Short 'paving' Bills to allow the Government to start setting them up will be brought before Parliament. Once enacted, money can be spent on preparation, and shadow management boards appointed.
The agencies were promised in the Conservative manifesto. They will have wide-ranging powers and be responsible for licensing polluters of air, water and soil, monitoring the state of the environment and prosecuting offenders. They will also regulate the dumping of solid waste.
Further legislation, expected in the Queen's Speech next November, is needed to allow the new agencies to start work. They should be in operation by the end of 1995.
The Government says it wants them to provide a 'one-stop shop' for the environmental regulation of businesses and that single agencies would do a better job of securing the best all-round environmental protection than today's multitude of organisations.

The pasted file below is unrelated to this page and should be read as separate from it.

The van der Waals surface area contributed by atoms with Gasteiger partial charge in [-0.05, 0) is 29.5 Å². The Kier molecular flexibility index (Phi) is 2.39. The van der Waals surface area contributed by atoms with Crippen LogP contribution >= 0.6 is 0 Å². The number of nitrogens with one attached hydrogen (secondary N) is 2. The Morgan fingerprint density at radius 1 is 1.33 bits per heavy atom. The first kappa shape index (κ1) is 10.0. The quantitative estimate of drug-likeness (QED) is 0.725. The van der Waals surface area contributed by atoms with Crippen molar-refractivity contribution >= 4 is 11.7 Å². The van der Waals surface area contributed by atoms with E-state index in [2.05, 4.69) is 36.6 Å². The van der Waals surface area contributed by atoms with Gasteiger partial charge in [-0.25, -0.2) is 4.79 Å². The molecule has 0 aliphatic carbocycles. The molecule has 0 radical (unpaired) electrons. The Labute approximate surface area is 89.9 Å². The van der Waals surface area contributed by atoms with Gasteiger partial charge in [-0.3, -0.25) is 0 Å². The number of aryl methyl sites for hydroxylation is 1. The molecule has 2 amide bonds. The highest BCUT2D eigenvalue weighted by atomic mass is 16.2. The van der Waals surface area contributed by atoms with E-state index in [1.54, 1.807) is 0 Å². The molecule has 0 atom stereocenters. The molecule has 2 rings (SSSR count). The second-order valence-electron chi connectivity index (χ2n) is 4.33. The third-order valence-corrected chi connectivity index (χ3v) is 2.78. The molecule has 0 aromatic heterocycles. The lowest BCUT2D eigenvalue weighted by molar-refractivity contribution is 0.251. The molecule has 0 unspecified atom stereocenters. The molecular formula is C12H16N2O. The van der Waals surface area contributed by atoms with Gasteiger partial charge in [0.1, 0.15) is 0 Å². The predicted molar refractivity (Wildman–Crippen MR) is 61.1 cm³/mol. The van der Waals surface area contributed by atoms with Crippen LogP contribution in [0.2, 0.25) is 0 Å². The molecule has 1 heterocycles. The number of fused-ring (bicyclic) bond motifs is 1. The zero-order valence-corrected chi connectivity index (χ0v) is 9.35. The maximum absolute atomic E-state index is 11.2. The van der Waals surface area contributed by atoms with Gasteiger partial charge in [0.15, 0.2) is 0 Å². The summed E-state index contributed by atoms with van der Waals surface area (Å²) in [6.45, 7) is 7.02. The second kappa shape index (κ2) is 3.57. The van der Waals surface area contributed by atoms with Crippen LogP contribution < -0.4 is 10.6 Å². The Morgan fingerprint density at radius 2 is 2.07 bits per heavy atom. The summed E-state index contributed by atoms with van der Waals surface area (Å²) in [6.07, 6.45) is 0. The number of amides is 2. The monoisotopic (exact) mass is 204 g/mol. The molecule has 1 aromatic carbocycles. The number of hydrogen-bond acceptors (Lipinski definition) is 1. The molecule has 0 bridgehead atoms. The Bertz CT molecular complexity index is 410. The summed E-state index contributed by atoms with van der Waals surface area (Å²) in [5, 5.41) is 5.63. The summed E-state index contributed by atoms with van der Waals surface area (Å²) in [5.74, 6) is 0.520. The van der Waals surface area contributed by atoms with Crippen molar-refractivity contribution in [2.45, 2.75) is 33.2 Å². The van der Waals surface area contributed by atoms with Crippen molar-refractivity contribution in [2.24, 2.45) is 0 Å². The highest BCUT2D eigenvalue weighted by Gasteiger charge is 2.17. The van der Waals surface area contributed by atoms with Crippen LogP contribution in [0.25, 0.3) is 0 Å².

In England and Wales, several types of local councils control waste dumping and some air pollution while the National Rivers Authority is responsible for protecting rivers, underground water supplies and nearshore waters. Her Majesty's Inspectorate of Pollution regulates all polluting activities of large industry. The Scottish situation is similarly complex.
The English and Welsh agency is likely to have at least 6,000 staff, mostly taken from these bodies, and a budget running into pounds 100m.
For Northern Ireland, the Government said recently that it will not be introducing a modern system of integrated pollution control.